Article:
(a)    Election of 1892 --  People’s Party run candidates for President (James B. Weaver) and vice-president on a platform backing the subtreasury plan, free and unlimited coinage of silver, a pledge to increase the amount of money in circulation, and institute a graduated income tax.  Although Weaver stirs few with the power of his oratory, his candidacy does draw over a million votes—and, more importantly, he carried the states of Colorado, Kansas, Nevada, and Idaho, for a total of twenty-two electoral college votes, enough to give Cleveland the victory over Harrison.

II)    The System of 1896 – the response on the part of the two major political parties charted the course for American politics until the onset of the Great Depression and the election of 1932.

A)    Depression of 1893 – the most severe economic depression that the United States had faced to that point, set off by the bankruptcy of the Philadelphia and Reading Railroad, which then set off a panic on Wall Street when British investors began pulling financial backing out of American firms and demanding gold payment.  Over 750,000 workers eventually went out on strike that year, and millions found themselves suddenly unemployed.  Caused in part by a lack of currency in circulation, by the fact that currency growth had not kept pace with the growth of the economy.

1)      Silverites and Goldbugs – when the majority of currency in circulation was made of precious metals, the worth of the metal in the coin would supercede its worth as currency, and therefore people would not spend it (especially true for gold).

(a)    “Free and unlimited coinage” – people would present their gold or silver to the government, which would make coins of it; once gold or silver was turned into a coin, it was no longer able to fluctuate with the value of the precious metal that it contained.

2)      1894 Election – not surprisingly, many people blamed the party that controlled the White House for this fiasco, and returned majorities for the Republican Party in both the House and the Senate.

B)    William Jennings Bryan – the “Boy Orator of the Plains.”  Bryan seized upon the silver issue, and made it his own.  Bryan was also the first politician from a major party to identify with the (white) underclass, mainly the small farmer, because his devotion to the tenets of his Baptist creed largely prevented immigrant workers in cities from identifying with him or his cause (a fact that proved fatal in the fall election that year).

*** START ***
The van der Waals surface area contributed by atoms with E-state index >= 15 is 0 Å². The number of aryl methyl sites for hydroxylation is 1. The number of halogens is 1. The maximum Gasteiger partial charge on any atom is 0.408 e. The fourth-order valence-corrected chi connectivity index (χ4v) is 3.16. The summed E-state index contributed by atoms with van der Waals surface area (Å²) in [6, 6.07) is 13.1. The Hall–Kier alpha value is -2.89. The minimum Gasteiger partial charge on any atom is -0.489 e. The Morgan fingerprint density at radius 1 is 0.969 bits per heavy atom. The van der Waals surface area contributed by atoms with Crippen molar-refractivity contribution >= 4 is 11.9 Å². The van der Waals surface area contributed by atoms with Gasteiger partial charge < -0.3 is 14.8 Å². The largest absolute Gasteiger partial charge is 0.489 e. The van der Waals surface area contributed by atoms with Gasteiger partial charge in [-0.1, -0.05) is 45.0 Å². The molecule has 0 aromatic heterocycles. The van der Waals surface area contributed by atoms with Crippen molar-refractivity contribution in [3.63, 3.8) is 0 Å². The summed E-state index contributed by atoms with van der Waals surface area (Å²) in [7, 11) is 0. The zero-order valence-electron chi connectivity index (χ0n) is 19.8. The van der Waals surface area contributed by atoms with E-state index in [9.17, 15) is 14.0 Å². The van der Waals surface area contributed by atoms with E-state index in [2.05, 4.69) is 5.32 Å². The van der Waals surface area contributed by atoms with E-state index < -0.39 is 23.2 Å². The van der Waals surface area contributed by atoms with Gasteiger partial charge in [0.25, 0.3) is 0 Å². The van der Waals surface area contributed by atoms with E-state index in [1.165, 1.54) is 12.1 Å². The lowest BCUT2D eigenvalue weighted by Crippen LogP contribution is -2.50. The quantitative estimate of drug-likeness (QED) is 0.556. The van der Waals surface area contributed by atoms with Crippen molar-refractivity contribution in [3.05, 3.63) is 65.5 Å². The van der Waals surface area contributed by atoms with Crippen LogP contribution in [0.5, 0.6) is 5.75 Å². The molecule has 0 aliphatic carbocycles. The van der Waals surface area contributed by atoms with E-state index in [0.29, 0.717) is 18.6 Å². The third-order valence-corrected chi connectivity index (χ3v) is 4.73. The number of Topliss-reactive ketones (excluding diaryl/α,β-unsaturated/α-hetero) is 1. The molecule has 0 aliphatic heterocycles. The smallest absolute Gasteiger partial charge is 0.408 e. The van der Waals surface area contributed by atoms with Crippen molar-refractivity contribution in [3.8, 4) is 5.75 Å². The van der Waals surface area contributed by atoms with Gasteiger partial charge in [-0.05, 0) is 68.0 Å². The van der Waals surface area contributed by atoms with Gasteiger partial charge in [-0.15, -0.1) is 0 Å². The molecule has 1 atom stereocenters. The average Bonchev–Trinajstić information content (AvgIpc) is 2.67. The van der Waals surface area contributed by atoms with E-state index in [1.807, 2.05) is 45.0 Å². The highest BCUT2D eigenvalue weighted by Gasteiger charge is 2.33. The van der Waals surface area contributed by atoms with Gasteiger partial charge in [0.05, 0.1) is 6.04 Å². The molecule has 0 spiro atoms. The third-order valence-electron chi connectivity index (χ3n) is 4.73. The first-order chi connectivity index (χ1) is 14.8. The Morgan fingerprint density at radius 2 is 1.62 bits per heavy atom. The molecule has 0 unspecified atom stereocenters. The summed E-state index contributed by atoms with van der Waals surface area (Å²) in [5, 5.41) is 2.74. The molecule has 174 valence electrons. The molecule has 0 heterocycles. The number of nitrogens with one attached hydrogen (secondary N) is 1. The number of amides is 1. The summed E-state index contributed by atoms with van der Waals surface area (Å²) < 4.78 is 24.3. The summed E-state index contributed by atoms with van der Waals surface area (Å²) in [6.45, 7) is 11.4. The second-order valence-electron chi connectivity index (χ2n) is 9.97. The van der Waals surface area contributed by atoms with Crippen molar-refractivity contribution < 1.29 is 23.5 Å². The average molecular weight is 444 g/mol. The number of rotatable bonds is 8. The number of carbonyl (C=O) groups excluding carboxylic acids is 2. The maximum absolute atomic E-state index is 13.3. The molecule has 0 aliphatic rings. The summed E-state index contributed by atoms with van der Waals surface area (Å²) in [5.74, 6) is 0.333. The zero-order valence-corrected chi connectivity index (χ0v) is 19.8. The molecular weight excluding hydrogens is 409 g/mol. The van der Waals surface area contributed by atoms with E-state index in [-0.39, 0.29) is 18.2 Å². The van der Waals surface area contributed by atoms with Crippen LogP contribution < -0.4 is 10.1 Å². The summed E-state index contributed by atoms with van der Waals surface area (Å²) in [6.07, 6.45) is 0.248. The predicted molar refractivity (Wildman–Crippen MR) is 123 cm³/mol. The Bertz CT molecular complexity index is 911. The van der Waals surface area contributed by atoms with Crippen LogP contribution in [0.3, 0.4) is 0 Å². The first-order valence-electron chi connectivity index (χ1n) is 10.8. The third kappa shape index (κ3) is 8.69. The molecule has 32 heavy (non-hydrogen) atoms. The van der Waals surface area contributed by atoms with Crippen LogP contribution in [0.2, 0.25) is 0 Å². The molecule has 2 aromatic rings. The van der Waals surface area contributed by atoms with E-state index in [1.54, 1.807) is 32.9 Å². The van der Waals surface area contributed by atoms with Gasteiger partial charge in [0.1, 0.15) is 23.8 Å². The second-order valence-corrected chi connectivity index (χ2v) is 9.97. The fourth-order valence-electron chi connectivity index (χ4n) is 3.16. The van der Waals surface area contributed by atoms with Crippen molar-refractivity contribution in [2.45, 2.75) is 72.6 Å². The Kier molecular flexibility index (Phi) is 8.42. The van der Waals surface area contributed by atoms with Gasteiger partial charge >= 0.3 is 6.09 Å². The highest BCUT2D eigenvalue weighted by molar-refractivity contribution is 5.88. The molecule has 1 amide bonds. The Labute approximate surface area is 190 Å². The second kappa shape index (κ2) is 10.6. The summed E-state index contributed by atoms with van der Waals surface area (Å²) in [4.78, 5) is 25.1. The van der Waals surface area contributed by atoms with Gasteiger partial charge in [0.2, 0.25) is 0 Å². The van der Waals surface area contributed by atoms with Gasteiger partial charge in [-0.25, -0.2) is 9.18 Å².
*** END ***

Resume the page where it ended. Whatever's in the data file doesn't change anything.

1)      “Cross of Gold” speech – speech before the Democratic convention in 1896 brought many in the audience to tears with its eloquence; however, it did not persuade all of the members of the party to back his candidacy after Bryan won the nomination—the goldbug faction of the party walked out of the convention and named their own candidate, Alton Parker, who promptly proclaimed that he saw no reason for a gold Democrat not to vote for the Republican candidate, William McKinley.

2)      Split of Democratic Party – essentially remains unhealed until the rise of FDR in 1932, when he is able to patch together a coalition of urban ethnic workers, blacks, and Southern plutocrats.

C)    Marcus J. Hanna – Cleveland oil man, associate of John D. Rockefeller, in politics to further his economic ends and those of his friends.  Although he was only the campaign manager for McKinley in this election, he is by far the more important figure.

1)      The Businessman’s Tax – because of the enmity that Bryan stirred in the business class, with his appeals to small farmers, workers, and the downtrodden, Hanna was able to essentially “tax” a number of businessmen in the country, to the tune of somewhere between $3.5 and $7 million (compared to Bryan’s war chest of $300,000), which allowed the McKinley campaign to outspend Bryan by a 15 to 1 margin.

2)      “Economic Chaos” – businessmen promise they will close down their factories if Bryan were elected; this dissuades many workers who may have been inclined to overlook Bryan’s fundamentalist side to vote for McKinley instead.

D)    The Forces of “Good Government” – as a result of the forces unleashed in the period after the Civil War, which seemed to be coming to a head at the end of the 1890s, dramatic changes in the way local governments are constituted quickly evolve.

1)      Attempts to remove politics from local government.

(a)    Development of City Manager style government – the cities of the South first develop this; suppose to put the reigns of power in a city in the hands of an “expert” and remove the hazards of politics from government.  In effect, this removes the governing of the city from its citizens, who have no direct say in who is responsible for the day-to-day running of the city.

(b)   At-Large Elections – again removes responsibility from those elected, which is no longer answerable to any one constituency—except that constituency which can afford to provide campaign funds.

III) Conclusion – the growth of the Progressive Movement is spurred by the “dangers” that the conflict between capitalists and labor seems to hold for the ability of the upper middle class to retain control of the body politic; most of the people who become associated with the Progressive Movement are in fact working to regain that control.